CFI-to-CFI Newsletter - Volume 3, Issue 1 - (Page 6)
Whatever you say, sir
BY DAVID JACK KENNY
"WHO'S IN CHARGE" (CFI to CFI, Volume
2, Issue 4) highlighted the confusion over pilot-in-command authority that can arise when owners receive recurrent training in their aircraft, particularly from an instructor without much recent time in the same make and model. The importance of makeand-model currency may also be overlooked by an owner impressed by a CFI’s decades of experience, thousands of hours, and multiple ratings. This ambiguity can prove deadly, especially in situations offering little margin for error. About 7:30 p.m. on June 7, 2010, a Beech Duke was consumed by ﬁre after hitting
discussed regulations, airport markings, weather, communications, and terminal procedures, and worked out weight, balance, and fuel requirements for a sample IFR ﬂight plan. Questions speciﬁc to multiengine ﬂying came up about 90 minutes into the session. During the preﬂight inspection, the instructor showed enough familiarity with the Duke to recognize various aftermarket modiﬁcations. The owner speciﬁcally recalled discussing its slow acceleration and sluggish initial climb and the need for full power during takeoff. They agreed that the owner would maintain control during any abnormal situation;
THE OWNER'S SURPRISE CHANGED TO ALARM AFTER THE DUKE LIFTED OFF AND HE REACHED FOR THE GEAR SELECTOR SWITCH. AT AN ALTITUDE OF PERHAPS FEET, THE INSTRUC TOR PULLED BACK THE LEFT THROTTLE.
trees during takeoff from the Northeastern Regional Airport in Edenton, North Carolina. The airplane’s owner, a 1,550-hour commercial pilot, escaped through the emergency exit. He suffered four cracked ribs, separations of both shoulders, and burns to his face, neck, palms, and both forearms. He was unable to rescue the CFI who’d been giving him an instrument proﬁciency check. The 69-year-old CFI boasted a long and varied career. His certiﬁcates included airline transport pilot with ﬁve type ratings, ﬂight engineer, CFII SEL and MEL, and A&P mechanic. His CFI renewal on March 28 reported 30,000 hours of civilian ﬂight experience. He’d ﬂown for several airlines and regional operators, served as a simulator instructor, and commanded “air bridge” ﬂights to Kabul and Baghdad for a U.S. government contractor. He told the Duke’s owner that he hadn’t ﬂown a Beech 60 “in a while.” The owner later regretted not having asked for more details. In a two-hour ground lesson, they reviewed logbooks and certiﬁcates, the instructor would take command only if their safety was at risk. The ﬁrst hour of airwork covered basic attitude instrument ﬂying, powered and power-off stalls, VOR tracking, and unusual attitude recoveries. The instructor provided vectors for a simulated ASR approach and they landed without incident. Next, the instructor provided a complex departure clearance requiring several minutes of GPS programming, VOR tuning, and other preparations before takeoff. Eastern North Carolina gets warm and humid in June, and the Duke’s owner recalled the cockpit was very hot by the time they taxied back out. He told investigators that the instructor “was very red in the face and…drenched in sweat.” After they lined up on the runway, the instructor said, “I’ve got the throttles for this takeoff.” The owner did not object, anticipating a simulated engine failure after they entered the simulated clouds. He was surprised, though, when the CFI only applied partial power. The manifold pressure gauges peaked at 37 “rather than the 41” produced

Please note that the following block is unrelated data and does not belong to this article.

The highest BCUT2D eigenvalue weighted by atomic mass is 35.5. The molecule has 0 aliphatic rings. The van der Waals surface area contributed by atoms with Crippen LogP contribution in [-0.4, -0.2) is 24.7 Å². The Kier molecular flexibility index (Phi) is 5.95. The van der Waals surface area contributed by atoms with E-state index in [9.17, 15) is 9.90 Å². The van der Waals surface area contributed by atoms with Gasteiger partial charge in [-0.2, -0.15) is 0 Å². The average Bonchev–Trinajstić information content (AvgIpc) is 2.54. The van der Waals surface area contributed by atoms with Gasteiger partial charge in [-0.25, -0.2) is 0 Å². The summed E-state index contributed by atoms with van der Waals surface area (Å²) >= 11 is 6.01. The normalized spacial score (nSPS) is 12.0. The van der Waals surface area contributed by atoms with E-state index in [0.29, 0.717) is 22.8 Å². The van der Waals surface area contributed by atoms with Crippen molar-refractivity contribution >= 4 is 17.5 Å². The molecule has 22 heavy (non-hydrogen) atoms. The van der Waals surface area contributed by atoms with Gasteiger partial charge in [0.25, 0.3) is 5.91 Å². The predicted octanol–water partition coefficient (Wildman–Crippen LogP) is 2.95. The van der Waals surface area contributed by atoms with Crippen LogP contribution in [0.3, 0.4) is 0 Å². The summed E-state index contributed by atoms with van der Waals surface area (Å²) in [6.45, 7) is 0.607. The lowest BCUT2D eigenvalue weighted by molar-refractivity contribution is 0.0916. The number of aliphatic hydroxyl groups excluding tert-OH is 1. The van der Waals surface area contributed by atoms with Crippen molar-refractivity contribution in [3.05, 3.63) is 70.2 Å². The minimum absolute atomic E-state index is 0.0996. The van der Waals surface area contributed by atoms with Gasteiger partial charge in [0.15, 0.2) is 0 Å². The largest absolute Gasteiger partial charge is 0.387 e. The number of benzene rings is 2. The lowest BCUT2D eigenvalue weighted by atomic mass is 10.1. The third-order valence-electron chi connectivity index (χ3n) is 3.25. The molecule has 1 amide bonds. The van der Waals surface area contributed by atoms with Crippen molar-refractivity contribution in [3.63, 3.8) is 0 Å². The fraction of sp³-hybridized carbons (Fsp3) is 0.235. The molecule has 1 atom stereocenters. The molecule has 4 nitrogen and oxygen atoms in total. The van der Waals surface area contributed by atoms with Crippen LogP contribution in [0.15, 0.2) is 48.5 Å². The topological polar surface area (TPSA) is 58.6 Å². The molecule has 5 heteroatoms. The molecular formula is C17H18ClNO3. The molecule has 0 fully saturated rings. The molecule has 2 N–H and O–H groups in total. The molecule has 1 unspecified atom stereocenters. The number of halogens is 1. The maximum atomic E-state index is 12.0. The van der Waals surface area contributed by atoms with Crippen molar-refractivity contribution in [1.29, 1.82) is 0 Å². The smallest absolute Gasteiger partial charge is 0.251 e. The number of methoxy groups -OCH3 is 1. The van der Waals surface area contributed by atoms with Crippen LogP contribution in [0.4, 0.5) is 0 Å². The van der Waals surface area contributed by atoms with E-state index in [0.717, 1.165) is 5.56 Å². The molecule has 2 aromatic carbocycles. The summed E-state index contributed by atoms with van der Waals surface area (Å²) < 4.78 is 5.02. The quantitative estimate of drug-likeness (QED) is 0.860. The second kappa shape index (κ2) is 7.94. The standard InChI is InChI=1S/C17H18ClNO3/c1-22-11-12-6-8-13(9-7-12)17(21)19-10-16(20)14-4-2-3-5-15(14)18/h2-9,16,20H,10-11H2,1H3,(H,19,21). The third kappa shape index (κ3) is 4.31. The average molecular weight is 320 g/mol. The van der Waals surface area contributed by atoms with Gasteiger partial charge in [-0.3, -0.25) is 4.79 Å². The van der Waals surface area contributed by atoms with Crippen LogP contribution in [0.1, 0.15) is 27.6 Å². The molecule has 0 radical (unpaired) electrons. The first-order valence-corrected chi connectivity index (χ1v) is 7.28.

at full throttle. Onlookers noticed that the takeoff roll seemed unusually long. The owner’s surprise changed to alarm after the Duke lifted off and the instructor reached for the gear selector switch. At an altitude of perhaps 50 feet, the instructor pulled back the left throttle. Airspeed had barely reached VMC and decayed rapidly with the gear down and the left propeller windmilling. As the Duke began an uncommanded roll to the left, its owner reached for the throttles, but the CFI covered them with both hands. By lowering the nose and using full right rudder, the owner managed to level the wings just before they hit the trees. There’s no way to know why the instructor chose to simulate an engine failure at such low altitude and airspeed, or why he didn’t provide full power for takeoff. In his initial statement to police, the Duke’s owner suggested the CFI might have suffered some medical crisis. If the autopsy found any supporting evidence, the NTSB didn’t report it. It’s conceivable with all that time in jets the CFI momentarily forgot the much sharper limitations of a piston twin. But even though certiﬁcation standards require airliners to demonstrate the ability to climb out on one engine, it’s usually practiced in the simulator rather than the airplane, and it’s hard to imagine not responding with full power once the aircraft began going out of control. The inadvisability of practicing engine failures at low altitude doesn’t need much reinforcement. This accident offers a broader lesson, though. In his NTSB report, the owner speciﬁcally noted that the disparity in experience allowed a dominant instructor to overwhelm the misgivings of a passive student. That’s a dynamic that threatens student and instructor alike. David Jack Kenny is manager of aviation safety analysis for the Air Safety Institute, an instrument-rated commercial pilot, and owner of a Piper Arrow.
6 | www.airsafetyinstitute.org
Table of Contents for the Digital Edition of CFI-to-CFI Newsletter - Volume 3, Issue 1
CFI-to-CFI Newsletter - Volume 3, Issue 1
ASI seminar: Wanted Alive! Reining in the Fatal Accident Rate
CFI tools: The runway alignment reflex
Checklist: Glass glitch
Safety spotlight: Whatever you say, sir
CFI's corner: Are you listening?
CFI-to-CFI Newsletter - Volume 3, Issue 1